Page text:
I also learned some lessons about the weather: It seldom rains in Southern California in these drought-tending times, so it seems entirely appropriate that chose the only two days of the past year that it did rain to go up to Lake Arrowhead.
As a result, my key meeting with the head of the nursery/landscape firm was conducted in the rain – which I took as a further demonstration of the company’s willingness to get involved and do a good job. Completed design in hand, we plotted out a timetable for installing the fencing, the deck and the pathways along with the streambed, the irrigation system and the plants.
A trip to the nursery on the second of my rain-drenched visits nailed down specific plant varieties and gave us the opportunity to see the coral bark maples and other unusual varieties the nursery was willing to obtain for me.
As I mentioned last time, they originally told me they’d be unable to accommodate my maple selections. When I pressed the point and made it clear I’d go elsewhere to get the varieties I wanted, their business sense took over.
The local reception has been so positive that they will now carry these maples regularly. It didn’t take much persuading: While the trees were on hand awaiting delivery to us, many of their steady customers admired the trees and tried to buy them from us. I felt good about that: Lake Arrowhead is a relatively small community, and I liked having the feeling that I was giving this unexpected marketing opportunity back to the nursery in exchange for the exceptional support they’d given me.
In all, I made four trips up to Lake Arrowhead, and I’m pleased to say that the installation went off without a hitch. Although you can see in the photographs that things need time to grow and fill in, we succeeded almost immediately in creating a lush, mountain environment that will provide an intimate, private space for my clients – especially when the conifers we placed along the property lines grow to maturity.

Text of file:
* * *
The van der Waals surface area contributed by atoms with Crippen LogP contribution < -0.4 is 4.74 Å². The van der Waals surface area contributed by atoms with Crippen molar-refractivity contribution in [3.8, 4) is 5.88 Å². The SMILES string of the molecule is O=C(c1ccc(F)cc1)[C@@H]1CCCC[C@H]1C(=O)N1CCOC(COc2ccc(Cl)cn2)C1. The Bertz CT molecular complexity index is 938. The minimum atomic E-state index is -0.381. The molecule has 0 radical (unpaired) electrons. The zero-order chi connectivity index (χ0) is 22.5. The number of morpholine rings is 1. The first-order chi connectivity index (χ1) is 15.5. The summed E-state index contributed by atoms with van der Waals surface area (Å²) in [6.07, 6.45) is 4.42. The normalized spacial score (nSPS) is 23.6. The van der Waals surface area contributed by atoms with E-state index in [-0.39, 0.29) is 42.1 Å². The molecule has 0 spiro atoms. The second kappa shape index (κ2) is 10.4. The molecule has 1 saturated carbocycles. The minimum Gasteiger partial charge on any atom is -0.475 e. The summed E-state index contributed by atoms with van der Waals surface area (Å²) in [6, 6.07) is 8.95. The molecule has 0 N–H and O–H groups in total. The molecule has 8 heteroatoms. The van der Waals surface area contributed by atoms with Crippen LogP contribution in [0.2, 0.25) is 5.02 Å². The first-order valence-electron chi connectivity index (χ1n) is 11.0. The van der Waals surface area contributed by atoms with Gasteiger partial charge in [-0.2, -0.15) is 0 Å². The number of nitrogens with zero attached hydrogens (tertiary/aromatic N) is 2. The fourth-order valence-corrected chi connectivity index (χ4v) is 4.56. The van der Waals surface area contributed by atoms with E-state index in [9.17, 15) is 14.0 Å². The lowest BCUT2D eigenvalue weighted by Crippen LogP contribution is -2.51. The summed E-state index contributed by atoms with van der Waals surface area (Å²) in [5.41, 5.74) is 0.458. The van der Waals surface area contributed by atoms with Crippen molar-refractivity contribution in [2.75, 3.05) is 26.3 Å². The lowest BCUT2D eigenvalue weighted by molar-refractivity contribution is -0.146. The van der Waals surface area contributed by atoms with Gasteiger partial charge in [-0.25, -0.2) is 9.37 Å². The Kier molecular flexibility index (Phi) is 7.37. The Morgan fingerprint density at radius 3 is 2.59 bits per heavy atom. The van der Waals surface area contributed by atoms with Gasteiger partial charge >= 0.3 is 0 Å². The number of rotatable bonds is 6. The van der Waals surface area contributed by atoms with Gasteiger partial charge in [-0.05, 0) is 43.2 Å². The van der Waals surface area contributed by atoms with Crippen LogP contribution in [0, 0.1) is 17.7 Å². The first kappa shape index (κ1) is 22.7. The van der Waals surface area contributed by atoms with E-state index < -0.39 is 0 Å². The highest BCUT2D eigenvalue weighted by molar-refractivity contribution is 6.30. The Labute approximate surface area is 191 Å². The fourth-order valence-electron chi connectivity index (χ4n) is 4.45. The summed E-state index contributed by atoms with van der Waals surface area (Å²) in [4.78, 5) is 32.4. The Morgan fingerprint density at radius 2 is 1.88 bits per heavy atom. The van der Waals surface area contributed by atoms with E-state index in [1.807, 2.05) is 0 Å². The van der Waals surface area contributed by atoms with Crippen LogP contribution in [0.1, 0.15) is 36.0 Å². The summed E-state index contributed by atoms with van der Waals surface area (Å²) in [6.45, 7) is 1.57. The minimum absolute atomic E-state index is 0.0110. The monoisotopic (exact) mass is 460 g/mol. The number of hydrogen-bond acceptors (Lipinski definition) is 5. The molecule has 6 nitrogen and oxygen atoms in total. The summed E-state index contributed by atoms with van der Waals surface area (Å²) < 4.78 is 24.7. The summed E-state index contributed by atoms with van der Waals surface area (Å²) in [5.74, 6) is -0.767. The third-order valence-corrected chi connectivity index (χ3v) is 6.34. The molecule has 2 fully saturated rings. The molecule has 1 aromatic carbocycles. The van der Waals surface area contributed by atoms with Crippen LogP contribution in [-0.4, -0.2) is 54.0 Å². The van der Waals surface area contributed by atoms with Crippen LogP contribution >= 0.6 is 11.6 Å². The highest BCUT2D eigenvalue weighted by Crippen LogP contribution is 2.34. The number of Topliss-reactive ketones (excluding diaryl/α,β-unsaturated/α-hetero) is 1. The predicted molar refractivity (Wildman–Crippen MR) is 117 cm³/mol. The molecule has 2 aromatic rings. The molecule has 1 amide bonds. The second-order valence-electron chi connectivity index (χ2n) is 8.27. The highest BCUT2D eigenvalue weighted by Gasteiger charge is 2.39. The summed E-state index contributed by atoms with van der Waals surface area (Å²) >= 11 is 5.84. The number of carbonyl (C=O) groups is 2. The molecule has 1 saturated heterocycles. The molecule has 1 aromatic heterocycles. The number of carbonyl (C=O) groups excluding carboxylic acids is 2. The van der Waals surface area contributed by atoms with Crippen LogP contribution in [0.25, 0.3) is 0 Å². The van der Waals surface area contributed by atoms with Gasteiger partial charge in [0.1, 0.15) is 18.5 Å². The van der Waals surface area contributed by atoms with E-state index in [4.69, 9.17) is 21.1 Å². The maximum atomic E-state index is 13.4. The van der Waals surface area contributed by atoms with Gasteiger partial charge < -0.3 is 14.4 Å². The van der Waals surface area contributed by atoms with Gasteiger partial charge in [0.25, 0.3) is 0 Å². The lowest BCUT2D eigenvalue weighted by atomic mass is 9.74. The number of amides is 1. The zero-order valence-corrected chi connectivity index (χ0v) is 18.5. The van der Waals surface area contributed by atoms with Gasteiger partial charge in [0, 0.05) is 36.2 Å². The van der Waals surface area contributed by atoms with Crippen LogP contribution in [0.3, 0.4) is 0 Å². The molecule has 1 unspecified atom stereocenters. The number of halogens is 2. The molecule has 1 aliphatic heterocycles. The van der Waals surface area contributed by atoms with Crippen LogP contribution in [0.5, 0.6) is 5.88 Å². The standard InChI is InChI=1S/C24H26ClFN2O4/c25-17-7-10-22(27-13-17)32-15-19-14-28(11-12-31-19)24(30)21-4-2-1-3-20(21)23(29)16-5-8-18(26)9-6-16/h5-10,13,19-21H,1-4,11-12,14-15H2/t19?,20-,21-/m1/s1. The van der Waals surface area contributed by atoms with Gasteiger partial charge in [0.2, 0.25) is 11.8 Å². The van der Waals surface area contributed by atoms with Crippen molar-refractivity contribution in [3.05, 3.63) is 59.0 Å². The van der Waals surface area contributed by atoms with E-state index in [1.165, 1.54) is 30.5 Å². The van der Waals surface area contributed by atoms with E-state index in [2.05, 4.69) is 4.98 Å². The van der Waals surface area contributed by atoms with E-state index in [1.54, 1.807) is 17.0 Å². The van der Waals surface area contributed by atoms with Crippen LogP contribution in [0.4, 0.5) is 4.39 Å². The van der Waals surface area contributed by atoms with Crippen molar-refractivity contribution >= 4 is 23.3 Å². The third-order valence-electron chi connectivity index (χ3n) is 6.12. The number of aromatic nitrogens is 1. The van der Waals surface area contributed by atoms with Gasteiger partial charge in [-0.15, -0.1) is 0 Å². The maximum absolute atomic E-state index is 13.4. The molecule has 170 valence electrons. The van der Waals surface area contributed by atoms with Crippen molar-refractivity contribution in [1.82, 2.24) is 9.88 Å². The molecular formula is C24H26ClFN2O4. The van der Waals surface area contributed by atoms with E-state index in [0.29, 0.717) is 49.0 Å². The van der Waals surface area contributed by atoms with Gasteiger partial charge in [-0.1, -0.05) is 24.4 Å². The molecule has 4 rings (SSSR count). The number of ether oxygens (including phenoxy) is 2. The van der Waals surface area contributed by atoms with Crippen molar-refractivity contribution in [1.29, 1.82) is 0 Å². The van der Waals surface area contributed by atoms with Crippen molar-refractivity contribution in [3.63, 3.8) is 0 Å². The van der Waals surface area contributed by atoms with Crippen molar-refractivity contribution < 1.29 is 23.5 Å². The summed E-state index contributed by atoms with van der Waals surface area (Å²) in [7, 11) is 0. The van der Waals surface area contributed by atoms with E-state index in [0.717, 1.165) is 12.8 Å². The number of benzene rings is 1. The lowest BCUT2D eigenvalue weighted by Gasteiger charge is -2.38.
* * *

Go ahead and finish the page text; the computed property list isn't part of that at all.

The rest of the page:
The one lingering concern is the streambed, which we haven’t been able to operate with the intended water flow. My clients and I have taken this on as a work in progress, with “tweaking” sessions scheduled on weekend visits I’ll be making through the fall and next spring.
|The stream now links the old and new parts of the property and gave us the opportunity to add a railroad-tie bridge that gives the composition an additional point of visual and aural interest. The deck is a fair step removed from the home, but we eased the distance by adding a “dumb-waiter” to convey supplies from the kitchen to the head of the pathway far below.|
As much as my client’s pleasure is important to me, I’m particularly pleased with this project by the way things worked out with the nursery: It’s maintenance staff has been on hand to replace plants that died early deaths (less than two percent of the total number installed); they’ve also been there to adjust and fine-tune the irrigation system and the fertilizing schedule to deal with a few problem areas that developed.
This arrangement has distinct advantages, and I guess there’s a grain of truth to the observation that a contractor who is responsible for maintaining what he or she has planted will take more care in installation than one who simply plants and walks away. I’m not suggesting that these contractors aren’t conscientious: All I’m saying is that one who has the opportunity to observe the planting’s progress can improve the outcome over time.
Best of all, because the same company installed and is maintaining the property, they have a copy of and understand the original blueprints and are able to fix small problems or replace plants without my needing to drive two hours to help them. Any questions can be handled over the phone as necessary.
Of all the many lessons I learned on this project, however, probably the most important is the idea that design and construction really do go hand-in-hand: I was dependent upon the contractors, and they depended on me. If we hadn’t worked together throughout the design and installation process, I don’t see how we could have delivered results that proved so satisfying to my clients and instilled so much pride in the professionals who made it all work.
Stephanie Rose wrote her Natural Companions column for WaterShapes for eight years and also served as editor of LandShapes magazine. She may be reached at [email protected]